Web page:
Tim Keller on Growing Up With Faith
Timothy Keller is an American author, speaker, and the founding pastor of Redeemer Presbyterian Church (PCA) in New York City, New York. Timothy is the author of The Reason for God and The Prodigal God.
He was born and raised in Pennsylvania, and educated at Bucknell University, Gordon-Conwell Theological Seminary, and Westminster Theological Seminary. However, he learned the most from his nine years as a pastor of West Hopewell Presbyterian Church in the small blue-collar town of Hopewell, Virginia. The congregation there loved him, suffered through his earliest days as a pastor, and taught an intellectual northerner to be clear. His second church was Redeemer Presbyterian Church in Manhattan, which he started in 1989 with his wife, Kathy, and three young sons.
Question: Did you grow up in a religious house?
Keller: I grew up in a Lutheran Church pretty much a mainline, not particularly conservative Lutheran Church. In college, I had a lot of doubts about whether I was going to be a Christian at all like a lot of people and that my college years where 1968 to 1972. I would say one of the main problems I have at that time was people that believed in justice and civil rights tended to be secular. People who believe in Orthodox Christianity tend to think that Martin Luther King, Jr. was a communist. I felt like the people who were secular didn’t have a very great basis for saying these things are right and wrong since after all if there’s no God then it’s just strong and the weak that’s evolution. But I thought the Orthodox people seem to be very regressive and I struggled during colleges just whether I’d be a Christian or not. I came out of it as a, you might say, an Evangelical Presbyterian minister which is all within about five years.
Question: Did you have an awakening?
Keller: There was a small epiphany because I found a small group of Christians that I saw were trying to pull that together. We try to bring Orthodox together with the concern for justice, problems they saw in the country at that time. Later on, I began to realize that the Civil Rights Movement to the great degree from the Black Church had very strong Christian theological roots. There’s a book by David Chappell called “A Stone of Hope” that really shows that black clergy had a doctrine of original sin that led them to do civil disobedience. They did not expect that just education was going to be enough to get justice and that white liberals who tended to be secular had a tendency back in the ‘50s to say just slow down, don’t break the law, you know, things will evolve through education. And a lot of black clerics including Martin Luther King, Jr. were affected by Reinhold Niebuhr, another Orthodox theologian and said no, no. Sin is going to keep people from giving you your rights and you’re going to have to go get them. So, later on, I came to realize that the Civil Rights Movement had a Christian, a heavy Christian base and I was wrong because all I saw were the white people who were in the Civil Rights Movement in the North. I didn’t see the black people who were and a lot of them were [believe in] Christians.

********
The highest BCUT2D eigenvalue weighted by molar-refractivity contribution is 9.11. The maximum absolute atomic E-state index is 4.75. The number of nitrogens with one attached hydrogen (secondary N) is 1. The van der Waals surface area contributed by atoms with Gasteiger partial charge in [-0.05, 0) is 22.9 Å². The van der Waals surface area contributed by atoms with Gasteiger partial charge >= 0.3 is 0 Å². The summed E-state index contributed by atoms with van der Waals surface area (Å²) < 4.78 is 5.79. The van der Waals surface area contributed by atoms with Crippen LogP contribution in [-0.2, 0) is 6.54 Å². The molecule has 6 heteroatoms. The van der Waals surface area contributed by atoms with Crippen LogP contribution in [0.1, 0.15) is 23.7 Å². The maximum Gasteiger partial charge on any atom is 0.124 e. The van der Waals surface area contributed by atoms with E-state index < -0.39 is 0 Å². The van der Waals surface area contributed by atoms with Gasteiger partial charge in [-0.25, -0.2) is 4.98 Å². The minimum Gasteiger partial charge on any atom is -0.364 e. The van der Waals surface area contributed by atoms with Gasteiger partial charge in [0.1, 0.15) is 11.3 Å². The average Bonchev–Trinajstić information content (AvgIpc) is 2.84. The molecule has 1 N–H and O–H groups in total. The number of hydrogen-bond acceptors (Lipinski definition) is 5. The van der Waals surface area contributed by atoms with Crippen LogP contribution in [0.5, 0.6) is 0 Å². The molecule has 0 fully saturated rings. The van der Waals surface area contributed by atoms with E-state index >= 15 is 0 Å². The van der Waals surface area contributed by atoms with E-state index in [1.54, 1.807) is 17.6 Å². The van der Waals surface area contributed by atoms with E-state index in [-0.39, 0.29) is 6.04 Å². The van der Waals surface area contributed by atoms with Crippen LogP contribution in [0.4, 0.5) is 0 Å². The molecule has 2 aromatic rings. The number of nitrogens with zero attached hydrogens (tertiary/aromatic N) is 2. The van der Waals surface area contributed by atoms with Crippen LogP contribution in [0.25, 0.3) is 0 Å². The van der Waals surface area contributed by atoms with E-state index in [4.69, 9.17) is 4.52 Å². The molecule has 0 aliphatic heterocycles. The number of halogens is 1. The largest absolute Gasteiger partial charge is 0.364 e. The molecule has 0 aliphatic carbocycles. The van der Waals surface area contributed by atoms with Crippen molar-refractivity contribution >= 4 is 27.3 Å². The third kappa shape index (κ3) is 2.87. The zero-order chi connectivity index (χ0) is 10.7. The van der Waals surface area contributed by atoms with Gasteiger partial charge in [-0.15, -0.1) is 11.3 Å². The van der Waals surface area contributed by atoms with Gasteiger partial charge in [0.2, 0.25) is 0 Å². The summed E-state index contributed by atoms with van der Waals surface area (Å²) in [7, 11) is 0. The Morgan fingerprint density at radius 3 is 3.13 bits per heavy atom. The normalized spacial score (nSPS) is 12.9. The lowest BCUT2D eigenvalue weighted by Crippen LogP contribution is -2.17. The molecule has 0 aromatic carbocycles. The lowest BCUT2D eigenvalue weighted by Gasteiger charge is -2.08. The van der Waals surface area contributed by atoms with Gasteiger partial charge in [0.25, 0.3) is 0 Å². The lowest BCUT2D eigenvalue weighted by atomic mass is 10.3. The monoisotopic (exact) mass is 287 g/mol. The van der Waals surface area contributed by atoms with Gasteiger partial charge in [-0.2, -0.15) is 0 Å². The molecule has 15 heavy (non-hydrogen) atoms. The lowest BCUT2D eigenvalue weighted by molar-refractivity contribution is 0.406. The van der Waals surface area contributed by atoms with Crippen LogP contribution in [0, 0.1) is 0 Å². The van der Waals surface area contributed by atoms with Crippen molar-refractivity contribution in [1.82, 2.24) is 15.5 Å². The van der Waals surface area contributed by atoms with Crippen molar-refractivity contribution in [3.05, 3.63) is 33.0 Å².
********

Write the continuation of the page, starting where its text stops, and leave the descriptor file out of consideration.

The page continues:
The Pastor recalls how he first turned to faith.
60 is the new 30, says Melanie Katzman. Embrace your age and the benefits that come with it.
- Melanie Katzman has 30 years of experience in her field, yet was advised to tell people she had just 20 years of experience so she wouldn't seem too out of touch.
- Katzman strongly disagrees with that assessment of age in the workplace. Rather than see it as a liability, older professionals should embrace their age and experience. They can see patterns more broadly, plus they have deep network connections, information, and the desire to be generous.
- "Research shows us that generativity flows downhill," says Katzman. "... New recruits and aging boomers can really change the world together but we have to not be afraid of stating our age."
Researchers believe that the practice of sleeping through the whole night didn’t really take hold until just a few hundred years ago.
She was wide awake and it was nearly two in the morning. When asked if everything was alright, she said, “Yes." Asked why she couldn't get to sleep she said, “I don't know." Neuroscientist Russell Foster of Oxford might suggest she was exhibiting “a throwback to the bi-modal sleep pattern." Research suggests we used to sleep in two segments with a period of wakefulness in-between.
With just a few strategical tweaks, the Nazis could have won one of World War II's most decisive battles.
- The Battle of Britain is widely recognized as one of the most significant battles that occurred during World War II. It marked the first major victory of the Allied forces and shifted the tide of the war.
- Historians, however, have long debated the deciding factor in the British victory and German defeat.
- A new mathematical model took into account numerous alternative tactics that the German's could have made and found that just two tweaks stood between them and victory over Britain.